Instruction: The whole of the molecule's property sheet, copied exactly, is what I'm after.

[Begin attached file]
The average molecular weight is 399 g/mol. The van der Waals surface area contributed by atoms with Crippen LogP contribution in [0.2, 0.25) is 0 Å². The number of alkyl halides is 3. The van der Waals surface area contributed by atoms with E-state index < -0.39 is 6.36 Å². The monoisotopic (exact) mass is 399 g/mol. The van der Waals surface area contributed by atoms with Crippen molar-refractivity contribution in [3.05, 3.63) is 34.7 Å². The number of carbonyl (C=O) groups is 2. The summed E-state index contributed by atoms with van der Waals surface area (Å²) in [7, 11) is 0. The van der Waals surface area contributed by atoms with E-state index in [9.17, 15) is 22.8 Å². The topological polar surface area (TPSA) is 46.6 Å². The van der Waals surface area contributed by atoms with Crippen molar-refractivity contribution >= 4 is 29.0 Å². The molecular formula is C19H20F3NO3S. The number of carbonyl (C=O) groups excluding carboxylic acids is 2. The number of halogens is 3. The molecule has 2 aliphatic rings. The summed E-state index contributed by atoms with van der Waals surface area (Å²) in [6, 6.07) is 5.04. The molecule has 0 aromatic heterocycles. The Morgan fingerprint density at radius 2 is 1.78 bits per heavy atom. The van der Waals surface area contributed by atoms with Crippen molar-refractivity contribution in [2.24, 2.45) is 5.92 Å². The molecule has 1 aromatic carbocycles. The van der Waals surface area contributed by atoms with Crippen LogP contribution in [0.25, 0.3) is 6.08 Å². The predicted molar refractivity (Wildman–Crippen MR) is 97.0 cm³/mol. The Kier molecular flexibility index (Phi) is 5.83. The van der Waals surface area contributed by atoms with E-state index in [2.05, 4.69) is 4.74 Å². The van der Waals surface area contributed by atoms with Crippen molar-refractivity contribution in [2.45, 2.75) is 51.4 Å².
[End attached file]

The average molecular weight is 399 g/mol. The van der Waals surface area contributed by atoms with Crippen LogP contribution in [0.2, 0.25) is 0 Å². The number of alkyl halides is 3. The van der Waals surface area contributed by atoms with E-state index < -0.39 is 6.36 Å². The monoisotopic (exact) mass is 399 g/mol. The van der Waals surface area contributed by atoms with Crippen molar-refractivity contribution in [3.05, 3.63) is 34.7 Å². The number of carbonyl (C=O) groups is 2. The summed E-state index contributed by atoms with van der Waals surface area (Å²) in [7, 11) is 0. The van der Waals surface area contributed by atoms with E-state index in [9.17, 15) is 22.8 Å². The topological polar surface area (TPSA) is 46.6 Å². The van der Waals surface area contributed by atoms with Crippen molar-refractivity contribution >= 4 is 29.0 Å². The molecular formula is C19H20F3NO3S. The number of carbonyl (C=O) groups excluding carboxylic acids is 2. The number of halogens is 3. The molecule has 2 aliphatic rings. The summed E-state index contributed by atoms with van der Waals surface area (Å²) in [6, 6.07) is 5.04. The molecule has 0 aromatic heterocycles. The Morgan fingerprint density at radius 2 is 1.78 bits per heavy atom. The van der Waals surface area contributed by atoms with Crippen molar-refractivity contribution in [2.24, 2.45) is 5.92 Å². The molecule has 1 aromatic carbocycles. The van der Waals surface area contributed by atoms with Crippen LogP contribution in [0.25, 0.3) is 6.08 Å². The predicted molar refractivity (Wildman–Crippen MR) is 97.0 cm³/mol. The Kier molecular flexibility index (Phi) is 5.83. The van der Waals surface area contributed by atoms with E-state index in [2.05, 4.69) is 4.74 Å². The van der Waals surface area contributed by atoms with Crippen molar-refractivity contribution in [2.45, 2.75) is 51.4 Å².